Greek New Testament MP3’s

I recently downloaded the entire Greek New Testament in MP3 format. While there are audio Greek New Testaments available, almost all of them use a theoretical Erasmian pronunciation scheme. The text sounds choppy and artificial.

If you are a student of New Testament Greek, you should be a student of modern Greek. For too long, people have treated Greek as a dead language when it never has been. It was spoken in Greece even during the Ottoman domination, and it has been revived over the past two centuries as a living language. We should see Greek as a living language and treat it with the respect it deserves.

You can download the entire New Testament at

(They did the readings using Westcott-Hort, which is a turn off to some folks I am sure, but the ability to hear the Greek New Testament read in a living language is worth it.)

Precedence for the 1881 Revisions

I don’t necessarily accept the work of the 1881 Revision Committee that produced the English Revised Version of the Scriptures. I think there was a lot of faddish academics involved and the text that was produced was not of a high caliber at all, setting aside for a moment the Greek text used. I wanted to open this article with that disclaimer.

I was more or less surfing through Google Books and I happened upon this book by Philip Schaff, the author of the multi-volume History of the Christian Church that most pastors got on discount to fill their bookshelves and haven’t cracked since. From 1870 until his death, Schaff was a professor at Union Theological Seminary in New York, and he served as the president of the committee that oversaw the American Standard Version (although he died before it was finished).

The book is titled A Companion to the Greek Testament and the English Version, published in 1883. This was two years after the publication of the RV New Testament, and two years before the Old Testament was published. The book is, in fact, dedicated to the members of the American committee. He wrote:

I dedicate this book to my brother-Revisers as a memorial of the many happy days we spent together, from month to month and year to year, in the noble work of improving the English version of the Word of God.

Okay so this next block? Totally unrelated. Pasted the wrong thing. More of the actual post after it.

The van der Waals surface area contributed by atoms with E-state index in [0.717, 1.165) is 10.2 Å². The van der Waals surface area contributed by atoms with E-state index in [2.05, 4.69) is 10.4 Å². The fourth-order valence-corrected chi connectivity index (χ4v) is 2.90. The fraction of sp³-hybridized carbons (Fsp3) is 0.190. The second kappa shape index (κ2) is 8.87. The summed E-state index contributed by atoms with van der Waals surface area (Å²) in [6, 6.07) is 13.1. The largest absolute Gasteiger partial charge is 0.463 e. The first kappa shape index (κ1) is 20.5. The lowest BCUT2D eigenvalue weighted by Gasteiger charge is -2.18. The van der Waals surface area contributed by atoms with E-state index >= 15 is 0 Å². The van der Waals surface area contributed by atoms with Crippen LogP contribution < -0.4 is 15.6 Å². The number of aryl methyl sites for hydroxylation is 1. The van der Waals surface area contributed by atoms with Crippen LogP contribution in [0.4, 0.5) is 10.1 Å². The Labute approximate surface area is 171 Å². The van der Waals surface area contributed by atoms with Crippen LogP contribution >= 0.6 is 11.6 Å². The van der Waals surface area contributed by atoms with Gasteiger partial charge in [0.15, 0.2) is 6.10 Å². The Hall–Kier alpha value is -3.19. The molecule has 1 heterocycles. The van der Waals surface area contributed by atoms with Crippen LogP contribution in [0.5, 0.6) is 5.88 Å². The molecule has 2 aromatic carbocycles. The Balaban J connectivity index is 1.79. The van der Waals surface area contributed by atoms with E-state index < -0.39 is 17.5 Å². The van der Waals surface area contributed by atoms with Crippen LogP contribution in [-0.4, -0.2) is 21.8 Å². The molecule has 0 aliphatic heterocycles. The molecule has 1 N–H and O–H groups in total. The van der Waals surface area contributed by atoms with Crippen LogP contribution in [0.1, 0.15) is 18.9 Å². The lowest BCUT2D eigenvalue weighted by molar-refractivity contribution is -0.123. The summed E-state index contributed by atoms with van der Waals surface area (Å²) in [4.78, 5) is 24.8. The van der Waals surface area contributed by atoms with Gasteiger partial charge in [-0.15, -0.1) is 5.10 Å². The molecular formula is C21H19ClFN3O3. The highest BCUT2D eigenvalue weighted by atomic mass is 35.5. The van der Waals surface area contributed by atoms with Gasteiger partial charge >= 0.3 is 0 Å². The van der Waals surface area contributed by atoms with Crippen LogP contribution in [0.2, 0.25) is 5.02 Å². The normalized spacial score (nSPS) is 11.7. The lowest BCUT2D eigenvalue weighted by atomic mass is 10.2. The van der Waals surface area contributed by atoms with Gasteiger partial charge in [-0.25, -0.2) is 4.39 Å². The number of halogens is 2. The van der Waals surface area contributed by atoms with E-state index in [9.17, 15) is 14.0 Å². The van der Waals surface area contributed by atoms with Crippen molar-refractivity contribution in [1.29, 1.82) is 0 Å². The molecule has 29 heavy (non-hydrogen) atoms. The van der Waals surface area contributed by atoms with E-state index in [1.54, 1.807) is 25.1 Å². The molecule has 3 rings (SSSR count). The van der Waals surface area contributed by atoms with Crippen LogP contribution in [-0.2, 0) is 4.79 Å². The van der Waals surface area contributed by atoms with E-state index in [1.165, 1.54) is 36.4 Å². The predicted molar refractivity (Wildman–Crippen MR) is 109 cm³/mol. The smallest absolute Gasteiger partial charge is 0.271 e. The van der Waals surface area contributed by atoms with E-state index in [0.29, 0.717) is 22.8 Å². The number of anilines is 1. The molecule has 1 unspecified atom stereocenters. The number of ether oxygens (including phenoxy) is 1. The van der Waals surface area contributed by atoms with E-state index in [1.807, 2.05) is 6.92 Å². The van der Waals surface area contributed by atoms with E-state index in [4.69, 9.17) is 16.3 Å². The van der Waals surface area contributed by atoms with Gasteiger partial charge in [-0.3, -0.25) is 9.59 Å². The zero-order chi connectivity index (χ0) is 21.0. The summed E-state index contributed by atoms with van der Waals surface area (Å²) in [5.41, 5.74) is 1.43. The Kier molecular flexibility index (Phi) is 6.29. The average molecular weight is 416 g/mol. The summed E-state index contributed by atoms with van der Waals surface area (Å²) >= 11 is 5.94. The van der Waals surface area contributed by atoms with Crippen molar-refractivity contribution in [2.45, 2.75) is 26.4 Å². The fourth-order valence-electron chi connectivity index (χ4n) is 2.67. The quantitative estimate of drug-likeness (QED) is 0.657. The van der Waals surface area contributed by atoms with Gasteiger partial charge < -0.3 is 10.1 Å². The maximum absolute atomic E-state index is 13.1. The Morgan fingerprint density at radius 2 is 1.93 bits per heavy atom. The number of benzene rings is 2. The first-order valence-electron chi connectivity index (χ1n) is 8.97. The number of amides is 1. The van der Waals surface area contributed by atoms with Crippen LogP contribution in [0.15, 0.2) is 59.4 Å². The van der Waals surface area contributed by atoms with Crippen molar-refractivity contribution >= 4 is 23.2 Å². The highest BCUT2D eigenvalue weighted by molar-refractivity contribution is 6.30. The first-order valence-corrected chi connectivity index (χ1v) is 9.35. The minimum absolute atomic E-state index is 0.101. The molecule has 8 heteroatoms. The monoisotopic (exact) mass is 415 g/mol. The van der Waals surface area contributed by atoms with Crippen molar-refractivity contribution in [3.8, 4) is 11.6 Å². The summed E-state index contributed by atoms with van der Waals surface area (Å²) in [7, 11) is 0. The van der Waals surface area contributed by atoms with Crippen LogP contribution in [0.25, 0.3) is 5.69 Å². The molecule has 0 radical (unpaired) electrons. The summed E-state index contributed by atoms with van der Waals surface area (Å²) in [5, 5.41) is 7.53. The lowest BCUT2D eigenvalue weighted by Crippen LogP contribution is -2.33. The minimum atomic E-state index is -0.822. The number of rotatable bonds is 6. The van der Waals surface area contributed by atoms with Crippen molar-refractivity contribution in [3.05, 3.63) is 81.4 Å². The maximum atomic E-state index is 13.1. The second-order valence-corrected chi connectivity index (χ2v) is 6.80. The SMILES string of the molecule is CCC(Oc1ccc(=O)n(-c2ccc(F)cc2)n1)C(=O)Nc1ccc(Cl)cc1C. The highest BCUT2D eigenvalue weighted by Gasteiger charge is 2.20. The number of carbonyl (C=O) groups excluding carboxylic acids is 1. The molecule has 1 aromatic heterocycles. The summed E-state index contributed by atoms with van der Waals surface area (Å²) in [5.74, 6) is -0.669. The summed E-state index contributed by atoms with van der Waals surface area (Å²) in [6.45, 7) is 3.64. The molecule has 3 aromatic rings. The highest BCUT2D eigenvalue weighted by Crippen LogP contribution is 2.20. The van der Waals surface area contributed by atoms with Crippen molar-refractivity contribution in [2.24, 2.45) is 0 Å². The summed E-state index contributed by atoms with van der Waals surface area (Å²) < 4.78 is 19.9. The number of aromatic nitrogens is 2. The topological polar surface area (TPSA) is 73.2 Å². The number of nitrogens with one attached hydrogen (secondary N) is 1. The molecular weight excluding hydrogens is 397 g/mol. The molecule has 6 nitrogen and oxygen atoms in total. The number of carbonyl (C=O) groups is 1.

It is truly a fascinating book because it is published at the same time as John William Burgon was publishing Revision Revised but shows a very different perspective on the entire process of revision. But that is a topic for another post.

What struck me as intriguing about A Companion to the Greek Testament and the English Version was that Schaff demonstrates at great length that, in his words:

It may well be said, without the least disparagement of the merits of the Revising Committees, that the great majority of the changes of text and version (probably more than four fifths) which they finally adopted had been anticipated by previous translators and commentators, and had become the common property of biblical scholars before the year 1870. But these improvements were scattered among many books, and lacked public recognition. They had literary worth, but no ecclesiastical authority. They were the work of individuals, not of the Church. (p 368)

Schaff goes on to say that essentially the Revision Committee felt they were under obligation to the Church at large to consider and evaluate not only the King James Version but also all of the many efforts to do translation since. They felt it was necessary because:

The subject of an authoritative revision was discussed with great ability by W. Selwyn (1856), Trench (1858), Alford, Ellicott, Lightfoot, and many others. Different opinions prevailed as to the extent of the changes, but the vast majority deprecated a new version, and desired simply such a revision of the time-honored old version as would purge it of acknowledged errors and blemishes, conform it more fully to the original Greek and Hebrew, adapt it to the language and scholarship of the present age, and be a new bond of union and strength among all English-speaking churches. (p 369)